A good recruiter will know how to assess and process salary information.  The anonymous commenter was obviously angry about his or her own salary history.  But generally, they have to look at themselves, not others, in order to assess why they are underpaid.  There are, in fact companies which are known to underpay.  I know of one ad agency which likes to hire very senior people who are long out of work and pay them only a small percentage of what they were previously making.  The low pay comes with a promise of a big bonus, but that bonus rarely comes or when it comes it is a small amount of what was promised, always with an excuse.  But again, a good recruiter knows which agencies and companies do this to employees.  No need to lie to them. And they shouldn’t lie to you. 

I have heard it said that recruiters only use salary information to insure that a candidate fits within the specified salary range. Clients demand that recruiters do this. But, frankly, I have rarely had a qualified candidate turned down for being a few thousand dollars high or low.  In most cases these candidates receive a fair offer, sometimes somewhat above the original specs.  I tell candidates that if they are low-balled by the client company, they should just turn the job down.

Maybe the best reason to tell the truth about salary is that if you see a recruiter about a specific job and do not get it or are not qualified for any number of reasons, the recruiter needs to know your salary so that they can call you when an appropriate job comes in within an appropriate salary range.  These days where every recruiter has a recruiting software program, they must put in a salary or your name will not come up on a search, because all computer searches are constrained by likely salary.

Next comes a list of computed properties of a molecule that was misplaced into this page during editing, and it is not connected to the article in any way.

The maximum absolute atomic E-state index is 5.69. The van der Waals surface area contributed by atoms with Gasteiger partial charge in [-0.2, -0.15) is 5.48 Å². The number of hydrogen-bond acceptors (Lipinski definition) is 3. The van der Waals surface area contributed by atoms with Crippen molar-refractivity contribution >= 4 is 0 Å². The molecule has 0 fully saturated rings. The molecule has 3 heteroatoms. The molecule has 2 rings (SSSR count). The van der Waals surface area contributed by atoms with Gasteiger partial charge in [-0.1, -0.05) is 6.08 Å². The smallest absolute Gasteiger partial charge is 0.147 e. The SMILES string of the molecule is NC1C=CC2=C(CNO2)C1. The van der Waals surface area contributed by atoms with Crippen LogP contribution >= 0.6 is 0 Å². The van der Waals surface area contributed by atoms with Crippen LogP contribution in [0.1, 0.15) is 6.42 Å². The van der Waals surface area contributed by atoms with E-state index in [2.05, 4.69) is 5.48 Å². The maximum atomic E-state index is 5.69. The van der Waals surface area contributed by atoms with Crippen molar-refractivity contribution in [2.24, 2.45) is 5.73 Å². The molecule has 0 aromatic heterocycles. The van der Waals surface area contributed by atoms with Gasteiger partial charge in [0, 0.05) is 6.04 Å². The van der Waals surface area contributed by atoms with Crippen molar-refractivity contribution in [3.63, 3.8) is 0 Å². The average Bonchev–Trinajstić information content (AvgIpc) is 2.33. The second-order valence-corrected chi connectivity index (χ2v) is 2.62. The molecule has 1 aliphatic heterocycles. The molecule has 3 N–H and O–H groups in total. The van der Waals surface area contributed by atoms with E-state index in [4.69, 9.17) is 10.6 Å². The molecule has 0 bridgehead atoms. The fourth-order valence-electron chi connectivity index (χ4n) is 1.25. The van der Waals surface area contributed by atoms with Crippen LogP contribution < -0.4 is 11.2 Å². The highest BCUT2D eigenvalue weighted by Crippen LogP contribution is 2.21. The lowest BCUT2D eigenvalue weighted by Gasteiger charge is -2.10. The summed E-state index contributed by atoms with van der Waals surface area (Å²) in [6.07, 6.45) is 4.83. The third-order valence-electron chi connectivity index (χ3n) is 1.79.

Saying that salary information is unnecessary is naïve and short-sighted.


  1. My second job in NYC I was interviewing with Ed McCabe. At the time, I was earning (seems ridiculous these days) $17k and was hoping for a $25k job. He liked my portfolio but said he thought I was too light for the job. "I'm looking for a writer around $40k," he said to me. "Okay. I only wanted $25, but I'll take $40," I replied. He laughed (thank goodness) then said, "Get the fuck out of here."

  2. Thanks for this. All good stuff Paul. But you of all people know the fact you actually have an ethical standard is relatively rare amongst your peers in the industry. You use the term "good recruiter" like the bad ones are a small minority but alas we know that's not the case, although to be fair it's also contributed to your success. Like plumbers and mechanics, when you find a good and honest one you stick with them.

    The overall lack of transparency in the industry salary salaries is not good. But that lack of transparency often isn't from the recruit it's from the employer or "bad recruiter". Very rarely are they forthcoming about the real salary range and at the same time even after taking the job there is very little transparency about what people earn. They will use the excuse that this is to ensure harmony but the reality is it's there to hide the very drastic and in many cases unjustified salary inequality that exists.

  3. and there it is...